Designing the Obvious by Robert Hoekman, Jr. is a lot like Don’t make me Think! by Steve Krug. The difference here is, Robert is a designer by trade, whereas Steve is a usability expert. For this reason alone, the two books diverge very rapidly. Robert takes the core principles of Steve’s work and manifests them through his work, describing the trials and tribulations of adding “just one more feature” to a burgeoning web application. As a designer for an Atlanta startup, this was music to my ears. Robert hits the nail on the head time and time again.
Creating new features and new designs is the cornerstone of infant web-applications. Many teams don’t feel productive until they’ve implemented feature x, or upgraded feature y. Robert invites application designers take a much-needed step back. People who use web applications have an intended purpose: they generally want to get one or two very specific things done. How can your application support that? What features have you added that don’t support that? This book is about what not to do, rather than what to do.
If any of these questions sound like ones you have asked yourself or your team, you owe it to yourself to get this book. Robert has been there and done that, and his lessons are of infinite value to web startups everywhere. I would love to see more people reading his book and taking his advice.
Another book by Rovebert Hoekman, and this time the focus is slightly different. If you’re not into web application design, you can still benefit from web interface design, that’s what this book is all about. What’s changed? In this book, Robert focuses on the small idiosyncrasies of a web-user’s experience on your site: Do you surface keywords? Do you have verbose copy? Do you use video to instruct your users?
What’s brilliant about this book is that it takes many of the web-interface concepts that have only emerged within the past year or two as best practices and highlights all of them. Many of the chapters in the book are short but hardly anecdotal; they are poignant and informative. In fact, there were many chapters in this book that I said “ah ha!” as I read them.
My copy of this book is riddled with earmarked pages and bookmarks, simply because it’s that good. I encourage any designer who wants to look at every phase of user interaction to peruse this book. I don’t believe a true cover-to-cover read of this book is necessary (I would obviously skim the sections to make sure the book, in it’s entirety, would be useful to you). The best way to use this book would be to correlate your reading with the task you have at hand. Because Robert relates his knowledge of every “phase” of the user interaction, you can simply refer to the section of user signup/login when you are developing that interaction, user profiles when you are building user profiles, etc.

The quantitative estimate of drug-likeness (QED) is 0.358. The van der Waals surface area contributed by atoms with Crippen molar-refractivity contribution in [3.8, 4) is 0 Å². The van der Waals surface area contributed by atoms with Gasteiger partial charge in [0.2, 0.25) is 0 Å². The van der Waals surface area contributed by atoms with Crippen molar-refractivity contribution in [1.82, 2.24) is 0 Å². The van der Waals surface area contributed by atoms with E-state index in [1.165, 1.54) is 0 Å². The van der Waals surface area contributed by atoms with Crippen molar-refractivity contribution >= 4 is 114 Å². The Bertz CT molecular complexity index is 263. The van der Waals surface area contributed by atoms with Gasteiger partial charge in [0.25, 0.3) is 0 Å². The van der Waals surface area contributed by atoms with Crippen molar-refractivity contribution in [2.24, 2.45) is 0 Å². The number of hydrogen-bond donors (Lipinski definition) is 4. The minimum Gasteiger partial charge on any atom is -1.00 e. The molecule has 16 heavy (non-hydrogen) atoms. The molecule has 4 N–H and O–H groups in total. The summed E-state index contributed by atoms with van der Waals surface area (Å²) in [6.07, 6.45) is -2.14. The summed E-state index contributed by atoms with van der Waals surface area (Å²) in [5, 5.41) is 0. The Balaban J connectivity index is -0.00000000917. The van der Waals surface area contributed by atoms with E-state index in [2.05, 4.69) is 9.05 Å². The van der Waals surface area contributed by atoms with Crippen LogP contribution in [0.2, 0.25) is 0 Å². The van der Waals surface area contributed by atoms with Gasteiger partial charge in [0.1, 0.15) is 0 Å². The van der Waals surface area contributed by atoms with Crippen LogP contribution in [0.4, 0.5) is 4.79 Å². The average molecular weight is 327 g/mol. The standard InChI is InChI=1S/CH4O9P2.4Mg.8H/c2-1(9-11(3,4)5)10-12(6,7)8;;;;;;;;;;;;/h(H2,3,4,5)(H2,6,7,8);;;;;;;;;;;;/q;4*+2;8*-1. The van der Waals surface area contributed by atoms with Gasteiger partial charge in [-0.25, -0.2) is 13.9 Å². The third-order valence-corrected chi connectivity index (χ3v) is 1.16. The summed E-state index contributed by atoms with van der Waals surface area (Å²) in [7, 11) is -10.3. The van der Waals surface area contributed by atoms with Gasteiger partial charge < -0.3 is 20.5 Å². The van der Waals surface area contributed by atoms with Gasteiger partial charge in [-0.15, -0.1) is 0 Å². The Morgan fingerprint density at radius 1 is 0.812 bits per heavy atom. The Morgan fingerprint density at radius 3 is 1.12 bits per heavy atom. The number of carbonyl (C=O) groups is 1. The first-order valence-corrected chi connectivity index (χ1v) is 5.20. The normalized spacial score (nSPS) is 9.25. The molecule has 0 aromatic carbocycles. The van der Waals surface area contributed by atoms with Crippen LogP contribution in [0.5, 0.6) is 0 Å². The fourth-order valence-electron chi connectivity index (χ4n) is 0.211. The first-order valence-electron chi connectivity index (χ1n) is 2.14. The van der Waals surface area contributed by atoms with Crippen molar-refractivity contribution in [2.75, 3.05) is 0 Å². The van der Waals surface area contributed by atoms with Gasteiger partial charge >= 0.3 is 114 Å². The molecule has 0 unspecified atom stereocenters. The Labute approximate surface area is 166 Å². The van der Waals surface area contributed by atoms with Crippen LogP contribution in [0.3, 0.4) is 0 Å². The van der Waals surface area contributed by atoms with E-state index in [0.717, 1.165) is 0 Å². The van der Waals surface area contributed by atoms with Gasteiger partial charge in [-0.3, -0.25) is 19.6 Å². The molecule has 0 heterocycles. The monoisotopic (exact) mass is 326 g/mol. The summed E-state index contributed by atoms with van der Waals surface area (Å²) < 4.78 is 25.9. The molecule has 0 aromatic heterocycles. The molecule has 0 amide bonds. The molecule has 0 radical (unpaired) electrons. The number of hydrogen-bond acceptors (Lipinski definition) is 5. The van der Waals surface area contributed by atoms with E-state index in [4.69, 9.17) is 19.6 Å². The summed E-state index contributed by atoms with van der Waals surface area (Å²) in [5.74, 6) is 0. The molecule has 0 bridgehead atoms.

The ultimate (layman’s) desktop application interface pattern book. I do not know if a more authoritative reference exists. Designing interfaces by Jenifer Tidwell takes readers on a tour of every element in application design. The book takes an approach similar to http://www.uipatterns.com, explaining not only what the pattern is, but it’s problem it intends to solve as well as real-world examples of this pattern.
The patterns covered include: forms, text editors, graphic editors, spreadsheets, browsers, calendars, media players, and information graphics. What more, Jenifer gives readers a basic style guide and reference section, making this book one of the most comprehensive on this list.
While almost all of the conventions and patterns used in the book are specific to desktop-applications, this book defines what has come to be expected of applications and application-interaction. Because web-sites are becoming closer and closer to web-applications, the utility and authority of this book can only get broader. Interface Patterns help define an interface designers toolbox. Therefore, learning about best-of-breed practices as well as old, familiar patterns can help you take any design problem and break it down into manageable, familiar, and most importantly, easy to use parts.
Some text and images from Tutorial9.net.